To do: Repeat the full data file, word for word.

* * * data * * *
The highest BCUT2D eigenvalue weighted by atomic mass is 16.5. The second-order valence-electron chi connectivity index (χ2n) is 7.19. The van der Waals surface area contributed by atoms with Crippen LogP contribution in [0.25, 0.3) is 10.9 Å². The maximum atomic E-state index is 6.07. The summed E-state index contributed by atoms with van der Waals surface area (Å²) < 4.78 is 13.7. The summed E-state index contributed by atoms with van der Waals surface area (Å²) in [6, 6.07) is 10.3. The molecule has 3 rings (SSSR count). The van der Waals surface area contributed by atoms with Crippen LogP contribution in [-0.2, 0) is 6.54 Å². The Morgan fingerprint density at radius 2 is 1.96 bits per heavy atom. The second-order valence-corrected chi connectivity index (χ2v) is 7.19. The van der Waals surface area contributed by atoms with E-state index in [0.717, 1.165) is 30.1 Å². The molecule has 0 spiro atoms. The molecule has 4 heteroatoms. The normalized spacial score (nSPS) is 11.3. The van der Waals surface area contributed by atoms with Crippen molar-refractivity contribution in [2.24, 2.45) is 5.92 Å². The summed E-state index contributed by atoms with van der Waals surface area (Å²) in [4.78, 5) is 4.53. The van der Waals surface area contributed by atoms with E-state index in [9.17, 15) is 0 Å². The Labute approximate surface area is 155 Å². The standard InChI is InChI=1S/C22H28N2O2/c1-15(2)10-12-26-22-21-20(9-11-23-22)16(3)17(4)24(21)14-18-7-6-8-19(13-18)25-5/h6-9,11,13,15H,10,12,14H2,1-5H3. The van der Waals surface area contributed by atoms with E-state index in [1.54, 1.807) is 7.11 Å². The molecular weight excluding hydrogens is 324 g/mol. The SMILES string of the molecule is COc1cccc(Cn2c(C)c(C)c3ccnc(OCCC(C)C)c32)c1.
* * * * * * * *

The highest BCUT2D eigenvalue weighted by atomic mass is 16.5. The second-order valence-electron chi connectivity index (χ2n) is 7.19. The van der Waals surface area contributed by atoms with Crippen LogP contribution in [0.25, 0.3) is 10.9 Å². The maximum atomic E-state index is 6.07. The summed E-state index contributed by atoms with van der Waals surface area (Å²) < 4.78 is 13.7. The summed E-state index contributed by atoms with van der Waals surface area (Å²) in [6, 6.07) is 10.3. The molecule has 3 rings (SSSR count). The van der Waals surface area contributed by atoms with Crippen LogP contribution in [-0.2, 0) is 6.54 Å². The Morgan fingerprint density at radius 2 is 1.96 bits per heavy atom. The second-order valence-corrected chi connectivity index (χ2v) is 7.19. The van der Waals surface area contributed by atoms with E-state index in [0.717, 1.165) is 30.1 Å². The molecule has 0 spiro atoms. The molecule has 4 heteroatoms. The normalized spacial score (nSPS) is 11.3. The van der Waals surface area contributed by atoms with Crippen molar-refractivity contribution in [2.24, 2.45) is 5.92 Å². The summed E-state index contributed by atoms with van der Waals surface area (Å²) in [4.78, 5) is 4.53. The van der Waals surface area contributed by atoms with E-state index in [9.17, 15) is 0 Å². The Labute approximate surface area is 155 Å². The standard InChI is InChI=1S/C22H28N2O2/c1-15(2)10-12-26-22-21-20(9-11-23-22)16(3)17(4)24(21)14-18-7-6-8-19(13-18)25-5/h6-9,11,13,15H,10,12,14H2,1-5H3. The van der Waals surface area contributed by atoms with E-state index in [1.54, 1.807) is 7.11 Å². The molecular weight excluding hydrogens is 324 g/mol. The SMILES string of the molecule is COc1cccc(Cn2c(C)c(C)c3ccnc(OCCC(C)C)c32)c1.